The Giving Tree

Since it was first published 50 years ago, Shel Silverstein’s engaging picture book has offered a touching interpretation of the gift of giving and another’s capacity to love in return. The book is about a lifelong relationship between a selfless tree and an initially selfish child, who grows to realize that he has both friendship and unconditional love for which to be eternally grateful.

An Awesome Book of Thanks!

Inspired by the idea of being thankful for all that you have, “An Awesome Book of Thanks!” is beautifully written and fantastically illustrated by Dallas Clayton. It takes readers of all ages on a walk through a world of magical unicorns, robotic dinosaurs, and all of life’s simple present moments, great and small. This timeless story is sure to be an instant classic and is perfect for anyone looking for a reminder of just how beautiful life can be.

Grateful: A Song of Giving Thanks

This picture book and accompanying CD are a joyous celebration of the beauty of the seasons, the wonders of nature, and the blessings of faith. It can be treasured by children and adults of all ages. It teaches kids to wonder at the world we live in and to be grateful for our everyday blessings.

Have You Filled a Bucket Today?: A Guide to Daily Happiness for Kids

This guide to daily happiness is not just for kids. We all need reminders of the benefits of positive thinking and behavior. It’s an important lesson for children, older kids, and adults alike that showing kindness and appreciation of others goes a long way to making this world a happier place for everyone, including ourselves. The author, Carol McCloud, uses a simple metaphor of an “invisible bucket” that we each carry around.

Kind words and actions “fill” others’ buckets and make them feel good, while unkind words and actions take away from them. When you’re a “bucket filler,” you make the world a better place to be. This 32-page picture book is perfect for children, parents, grandparents, teachers, and people that want to teach:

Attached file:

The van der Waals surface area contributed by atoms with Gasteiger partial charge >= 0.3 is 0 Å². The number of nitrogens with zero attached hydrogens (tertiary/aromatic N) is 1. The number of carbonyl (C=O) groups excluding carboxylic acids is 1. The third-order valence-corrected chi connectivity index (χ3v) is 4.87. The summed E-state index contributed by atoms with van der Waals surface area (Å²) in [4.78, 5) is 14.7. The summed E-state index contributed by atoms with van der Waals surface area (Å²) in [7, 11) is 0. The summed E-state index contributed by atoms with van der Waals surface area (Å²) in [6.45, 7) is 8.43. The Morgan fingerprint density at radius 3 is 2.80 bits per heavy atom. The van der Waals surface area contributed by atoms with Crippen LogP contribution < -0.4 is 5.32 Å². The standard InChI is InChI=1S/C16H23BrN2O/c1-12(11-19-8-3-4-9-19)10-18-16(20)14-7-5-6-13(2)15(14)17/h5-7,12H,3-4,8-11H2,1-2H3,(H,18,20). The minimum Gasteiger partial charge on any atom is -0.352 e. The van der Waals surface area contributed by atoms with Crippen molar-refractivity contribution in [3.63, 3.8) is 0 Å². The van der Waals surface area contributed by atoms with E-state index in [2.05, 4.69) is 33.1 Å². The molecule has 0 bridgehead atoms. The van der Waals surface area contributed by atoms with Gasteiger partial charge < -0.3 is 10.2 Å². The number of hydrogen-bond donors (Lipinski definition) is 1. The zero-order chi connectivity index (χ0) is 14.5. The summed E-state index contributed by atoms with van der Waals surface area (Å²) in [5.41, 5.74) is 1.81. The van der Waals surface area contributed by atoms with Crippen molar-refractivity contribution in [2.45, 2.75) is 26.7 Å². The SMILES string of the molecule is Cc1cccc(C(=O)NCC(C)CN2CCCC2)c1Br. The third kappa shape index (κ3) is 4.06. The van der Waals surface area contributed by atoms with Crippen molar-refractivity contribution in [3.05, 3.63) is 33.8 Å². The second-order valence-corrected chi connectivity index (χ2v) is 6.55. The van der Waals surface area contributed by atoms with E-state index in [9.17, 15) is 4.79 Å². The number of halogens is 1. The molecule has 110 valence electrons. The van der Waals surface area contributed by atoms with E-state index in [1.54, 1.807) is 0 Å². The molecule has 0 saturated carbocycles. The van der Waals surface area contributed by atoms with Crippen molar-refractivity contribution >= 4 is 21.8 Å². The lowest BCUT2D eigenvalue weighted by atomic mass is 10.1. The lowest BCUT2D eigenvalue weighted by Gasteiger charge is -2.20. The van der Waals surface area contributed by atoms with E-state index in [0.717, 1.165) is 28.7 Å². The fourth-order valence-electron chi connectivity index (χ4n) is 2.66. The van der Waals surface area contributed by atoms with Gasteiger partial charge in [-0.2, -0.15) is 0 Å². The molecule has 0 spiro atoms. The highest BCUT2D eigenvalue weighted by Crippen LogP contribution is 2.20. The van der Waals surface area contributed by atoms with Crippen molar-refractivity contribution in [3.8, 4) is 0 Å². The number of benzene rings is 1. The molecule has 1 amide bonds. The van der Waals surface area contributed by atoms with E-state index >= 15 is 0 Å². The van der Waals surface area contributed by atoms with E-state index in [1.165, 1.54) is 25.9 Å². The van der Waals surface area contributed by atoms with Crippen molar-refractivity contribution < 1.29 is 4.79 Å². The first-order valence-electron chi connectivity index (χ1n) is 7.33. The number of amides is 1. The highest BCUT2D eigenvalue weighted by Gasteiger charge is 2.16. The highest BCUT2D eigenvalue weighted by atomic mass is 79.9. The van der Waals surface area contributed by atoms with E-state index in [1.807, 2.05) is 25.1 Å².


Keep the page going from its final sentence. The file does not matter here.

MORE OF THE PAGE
• Teach empathy
  • Nurture kindness with loved ones
  • Create a positive environment in their home, classroom, workplace, and community

Additionally, this book can be a tremendous resource when working with kids who are overcoming any adverse childhood experiences or trauma. It can help give children a voice and the words to say when they feel like their own bucket is being emptied. It also teaches them to show and practice gratitude to the people in their lives.

The Blankful Heart

Written in Dr. Seuss-style rhyme, “The Blankful Heart” by Mr. Meus is a fun and touching tale of how the big-bellied Billy Babble cures his heart of its blanks. The Babbles in Babbleland have way too much stuff. Once Billy Babble, the richest of them all, begins to feel like something is missing, he sets out on a quest to fill his empty heart. The moral of this quirky story is, “A grateful heart is a happy heart.”

The Thankful Book

“The Thankful Book” celebrates all the little things for which children can give thanks. From everyday activities like reading and bathtime to big family meals together and special alone time between parent and child, author Todd Parr inspires readers to appreciate all of life’s special moments. The fun cartoons and inspirational phrases will encourage your young child to celebrate the things that make their heart feel most grateful.

As with any value in our lives, gratitude must be practiced. As we teach our children the importance of feeling thankful for the good things in our lives, we must also help them practice showing gratitude. Here are some ways to cultivate a lifestyle of thankfulness and mindfulness.

Overall, no matter which gratitude activities you choose to incorporate, teaching gratitude will help your children grow up to be well-rounded, empathic, and caring adults. There is nothing quite like investing in the future of our world. Whether you are a parent, grandparent, caregiver, social worker, educator, or another professional working with children, know that you are making a difference. Children’s Bureau is grateful for you!